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Now comes the anger

Kevin MacDonald

October 6, 2008

The enormous bailout of Wall Street continues to reverberate. By all accounts, part of the dynamic was that public sentiment changed after the enormous drop in the stock market on Monday (Sept. 29) along with dire warnings about the consequences of not passing a bailout. The market then rose in anticipation that a bill would be passed, but when a much enlarged bill was finally passed on Friday, the message from all quarters was that the US was in for a long, deep recession despite the huge infusion of cash. As this is being written, the stock market is again posting huge losses because of fears that the financial meltdown is spreading to Europe.

It would be surprising indeed if such a result didn’t lead to anger and frustration. People have seen their property values plummet and their retirement accounts shrink dramatically. Many face the prospect of losing their job or earning substantially less. Some analysts have argued that even with the rescue plan we still face a financial Armageddon.

It’s natural under such circumstances to seek someone to blame — especially because this is a man-made disaster rather than a part of the normal business cycle. Conservatives have focused their ire on the pressure that the Democrats in Congress (e.g., Barney Frank, Christopher Dodd, Maxine Waters) brought to bear on Fannie Mae and Freddie Mac to lower lending standards for minorities. Steve Sailer has shown that Karl Rove and the Bush administration were into it up to their eyeballs in an attempt to wring a few Latino votes.

The problem with these analyses is not that they are false. The problem is that these partisan perspectives in the end read like politically correct dogma if one leaves out righteous indignation directed at Wall Street itself. Wall Street, after all, is where so much of that bad paper ended up — the bad paper that they weren’t able to unload to others for huge fees before the collapse. Indeed, quite a few financial analysts paint the following picture which is based on a report that appeared on National Public Radio. (See here for an audio version and here for a transcript):

Because of the growth of the global economy, there was a huge pile of money looking for investment vehicles. The vast US mortgage market was an attractive source of relatively high returns compared to US Treasury bonds, so Wall Street developed mortgage-backed securities to tap into this market. There was a huge demand for these securities — so much so that Wall Street didn't want the party to end when there were no more available mortgages that had been created by traditional credit standards. This led to lowering standards for lending and "financial alchemy" whereby Wall Street created ever more exotic investment vehicles (such as collateralized debt obligations) able to tap into this vast pool of money.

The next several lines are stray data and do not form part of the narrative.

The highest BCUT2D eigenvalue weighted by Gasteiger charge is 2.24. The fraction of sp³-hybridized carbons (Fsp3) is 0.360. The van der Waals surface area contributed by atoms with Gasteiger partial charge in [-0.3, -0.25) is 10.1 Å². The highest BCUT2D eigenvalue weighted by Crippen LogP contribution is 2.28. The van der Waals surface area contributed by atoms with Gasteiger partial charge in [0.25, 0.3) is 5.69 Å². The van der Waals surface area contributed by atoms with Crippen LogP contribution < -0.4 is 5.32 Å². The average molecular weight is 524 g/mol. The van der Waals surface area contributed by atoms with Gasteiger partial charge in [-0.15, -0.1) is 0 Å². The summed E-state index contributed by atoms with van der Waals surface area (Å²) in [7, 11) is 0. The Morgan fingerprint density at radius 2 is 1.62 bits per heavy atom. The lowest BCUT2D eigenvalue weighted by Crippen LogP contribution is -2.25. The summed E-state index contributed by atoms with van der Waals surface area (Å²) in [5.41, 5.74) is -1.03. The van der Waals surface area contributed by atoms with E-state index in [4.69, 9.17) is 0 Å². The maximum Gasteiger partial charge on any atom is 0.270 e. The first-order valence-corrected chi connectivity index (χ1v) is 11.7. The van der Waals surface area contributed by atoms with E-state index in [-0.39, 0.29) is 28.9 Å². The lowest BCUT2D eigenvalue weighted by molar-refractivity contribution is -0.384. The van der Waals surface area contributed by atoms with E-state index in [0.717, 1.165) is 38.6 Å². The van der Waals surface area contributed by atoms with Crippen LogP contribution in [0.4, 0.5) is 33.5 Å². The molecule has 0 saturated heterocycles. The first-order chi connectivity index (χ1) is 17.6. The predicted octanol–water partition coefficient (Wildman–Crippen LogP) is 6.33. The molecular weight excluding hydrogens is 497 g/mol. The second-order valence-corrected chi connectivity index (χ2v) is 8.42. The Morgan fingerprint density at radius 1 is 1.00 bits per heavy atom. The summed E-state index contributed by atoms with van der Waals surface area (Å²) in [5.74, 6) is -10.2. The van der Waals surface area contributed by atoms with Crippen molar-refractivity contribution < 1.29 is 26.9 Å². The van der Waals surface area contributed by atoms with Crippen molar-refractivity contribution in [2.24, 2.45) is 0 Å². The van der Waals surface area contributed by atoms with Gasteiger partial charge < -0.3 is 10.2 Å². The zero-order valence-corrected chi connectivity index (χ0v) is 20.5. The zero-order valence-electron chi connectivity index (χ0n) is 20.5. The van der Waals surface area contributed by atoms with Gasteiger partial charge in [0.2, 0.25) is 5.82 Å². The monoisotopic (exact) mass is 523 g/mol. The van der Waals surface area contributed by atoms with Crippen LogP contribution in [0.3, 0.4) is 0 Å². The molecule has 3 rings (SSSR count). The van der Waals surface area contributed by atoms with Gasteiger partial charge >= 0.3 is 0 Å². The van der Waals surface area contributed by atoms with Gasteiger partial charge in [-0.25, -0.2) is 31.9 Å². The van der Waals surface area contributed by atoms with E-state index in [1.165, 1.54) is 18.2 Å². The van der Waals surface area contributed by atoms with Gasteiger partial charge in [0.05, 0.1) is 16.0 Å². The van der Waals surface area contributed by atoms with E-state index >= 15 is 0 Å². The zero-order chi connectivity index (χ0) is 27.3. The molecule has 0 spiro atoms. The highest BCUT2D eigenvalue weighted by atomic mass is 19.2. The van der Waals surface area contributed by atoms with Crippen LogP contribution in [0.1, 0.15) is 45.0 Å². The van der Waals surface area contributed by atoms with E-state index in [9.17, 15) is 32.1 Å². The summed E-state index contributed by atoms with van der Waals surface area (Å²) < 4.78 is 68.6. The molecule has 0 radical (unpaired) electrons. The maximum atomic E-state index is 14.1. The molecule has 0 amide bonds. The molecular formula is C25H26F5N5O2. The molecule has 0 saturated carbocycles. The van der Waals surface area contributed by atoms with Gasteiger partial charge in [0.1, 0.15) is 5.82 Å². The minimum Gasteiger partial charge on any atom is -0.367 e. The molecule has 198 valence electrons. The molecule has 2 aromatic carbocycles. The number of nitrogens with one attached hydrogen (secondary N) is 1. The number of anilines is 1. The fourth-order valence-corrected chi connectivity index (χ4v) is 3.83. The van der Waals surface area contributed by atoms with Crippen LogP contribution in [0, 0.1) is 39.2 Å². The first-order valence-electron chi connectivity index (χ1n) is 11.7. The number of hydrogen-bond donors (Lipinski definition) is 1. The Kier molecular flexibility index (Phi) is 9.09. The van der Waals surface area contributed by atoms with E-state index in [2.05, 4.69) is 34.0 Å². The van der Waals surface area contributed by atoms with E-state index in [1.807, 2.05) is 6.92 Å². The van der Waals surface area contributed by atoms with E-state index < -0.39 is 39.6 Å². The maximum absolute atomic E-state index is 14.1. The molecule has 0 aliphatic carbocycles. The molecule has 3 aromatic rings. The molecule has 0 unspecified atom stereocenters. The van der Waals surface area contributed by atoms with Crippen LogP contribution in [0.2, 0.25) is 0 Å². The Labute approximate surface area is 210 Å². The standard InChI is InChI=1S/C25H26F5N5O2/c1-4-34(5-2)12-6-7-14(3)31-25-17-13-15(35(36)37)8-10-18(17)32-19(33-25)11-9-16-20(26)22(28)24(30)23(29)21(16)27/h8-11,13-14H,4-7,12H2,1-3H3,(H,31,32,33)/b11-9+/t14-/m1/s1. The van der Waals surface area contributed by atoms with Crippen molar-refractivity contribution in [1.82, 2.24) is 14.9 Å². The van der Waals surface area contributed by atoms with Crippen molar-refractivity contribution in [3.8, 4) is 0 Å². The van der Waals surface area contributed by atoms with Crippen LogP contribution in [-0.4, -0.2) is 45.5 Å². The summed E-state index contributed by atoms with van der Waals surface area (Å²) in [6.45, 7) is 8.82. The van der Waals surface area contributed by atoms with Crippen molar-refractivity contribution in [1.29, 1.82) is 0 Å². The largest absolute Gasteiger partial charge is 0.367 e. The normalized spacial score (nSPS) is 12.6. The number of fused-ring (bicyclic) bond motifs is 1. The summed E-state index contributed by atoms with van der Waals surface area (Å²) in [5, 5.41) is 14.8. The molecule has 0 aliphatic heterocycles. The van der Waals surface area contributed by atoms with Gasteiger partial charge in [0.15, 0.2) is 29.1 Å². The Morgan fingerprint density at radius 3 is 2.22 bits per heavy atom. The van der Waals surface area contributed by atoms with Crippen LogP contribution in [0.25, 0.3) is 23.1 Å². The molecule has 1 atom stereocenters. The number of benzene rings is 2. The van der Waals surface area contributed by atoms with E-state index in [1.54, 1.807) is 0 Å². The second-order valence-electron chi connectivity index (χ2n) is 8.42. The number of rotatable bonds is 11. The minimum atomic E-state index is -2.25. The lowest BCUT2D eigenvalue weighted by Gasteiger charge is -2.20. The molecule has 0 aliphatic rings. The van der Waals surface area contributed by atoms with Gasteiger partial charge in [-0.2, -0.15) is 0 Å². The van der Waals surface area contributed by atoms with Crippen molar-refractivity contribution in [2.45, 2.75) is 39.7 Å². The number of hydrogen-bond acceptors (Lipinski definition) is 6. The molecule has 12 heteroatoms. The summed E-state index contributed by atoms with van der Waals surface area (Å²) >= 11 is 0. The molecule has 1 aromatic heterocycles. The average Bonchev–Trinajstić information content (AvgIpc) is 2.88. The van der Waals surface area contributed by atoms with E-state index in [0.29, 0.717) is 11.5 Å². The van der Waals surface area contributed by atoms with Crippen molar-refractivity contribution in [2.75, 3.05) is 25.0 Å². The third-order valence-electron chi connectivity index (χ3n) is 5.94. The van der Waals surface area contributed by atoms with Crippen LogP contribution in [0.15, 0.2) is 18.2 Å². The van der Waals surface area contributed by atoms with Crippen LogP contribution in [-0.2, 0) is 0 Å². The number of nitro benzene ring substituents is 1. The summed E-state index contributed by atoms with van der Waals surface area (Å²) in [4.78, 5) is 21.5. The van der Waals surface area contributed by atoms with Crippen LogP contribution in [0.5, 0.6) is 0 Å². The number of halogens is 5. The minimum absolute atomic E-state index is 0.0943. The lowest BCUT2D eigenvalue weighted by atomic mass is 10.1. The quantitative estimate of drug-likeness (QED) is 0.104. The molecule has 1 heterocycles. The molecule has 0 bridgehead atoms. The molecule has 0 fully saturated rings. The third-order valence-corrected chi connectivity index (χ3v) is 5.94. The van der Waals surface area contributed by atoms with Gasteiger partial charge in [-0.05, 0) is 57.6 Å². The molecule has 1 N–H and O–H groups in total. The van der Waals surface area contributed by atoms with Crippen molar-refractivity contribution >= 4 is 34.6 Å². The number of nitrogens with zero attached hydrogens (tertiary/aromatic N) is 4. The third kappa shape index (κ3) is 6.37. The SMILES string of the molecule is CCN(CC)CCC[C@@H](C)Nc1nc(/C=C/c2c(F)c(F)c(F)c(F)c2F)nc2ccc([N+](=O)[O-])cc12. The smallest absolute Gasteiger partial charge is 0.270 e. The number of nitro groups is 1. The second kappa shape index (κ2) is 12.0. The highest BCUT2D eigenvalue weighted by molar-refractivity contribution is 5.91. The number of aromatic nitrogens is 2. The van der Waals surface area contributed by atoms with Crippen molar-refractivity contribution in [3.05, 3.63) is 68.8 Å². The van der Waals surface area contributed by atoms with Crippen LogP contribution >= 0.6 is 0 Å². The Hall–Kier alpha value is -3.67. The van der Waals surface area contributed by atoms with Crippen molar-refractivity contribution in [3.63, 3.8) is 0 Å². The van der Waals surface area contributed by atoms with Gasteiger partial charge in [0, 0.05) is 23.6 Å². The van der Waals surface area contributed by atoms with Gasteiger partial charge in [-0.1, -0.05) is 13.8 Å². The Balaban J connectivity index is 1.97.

The beauty of the scheme was that everyone was making money hand over fist —  illegal immigrants with no financial assets, real estate agents, mortgage brokers, and the great Wall Street financial firms. Normal homeowners were delighted  because their  homes were going up in value and they were able to refinance their homes and get cash to buy nice stuff.

But none of it could happen without the people at the top of this food chain — Wall Street — coming up with the investment vehicles able to channel this toxic paper to tap into this global pile of money and certifying via credit rating agencies that these products were sound investments. Wall Street was also involved in lobbying and pressuring Congress on issues regarding de-regulation of the financial markets.

Once one accepts that Wall Street itself bears a considerable portion of the blame for this disaster, then it gets interesting.  Much of the debate about the bailout in the media framed the issue as a conflict between "Main Street" and Wall Street. As noted in a previous column, Main Street is basically a code word for middle class whites. And the sticky point is that, as also noted in that editorial, Wall Street is heavily Jewish.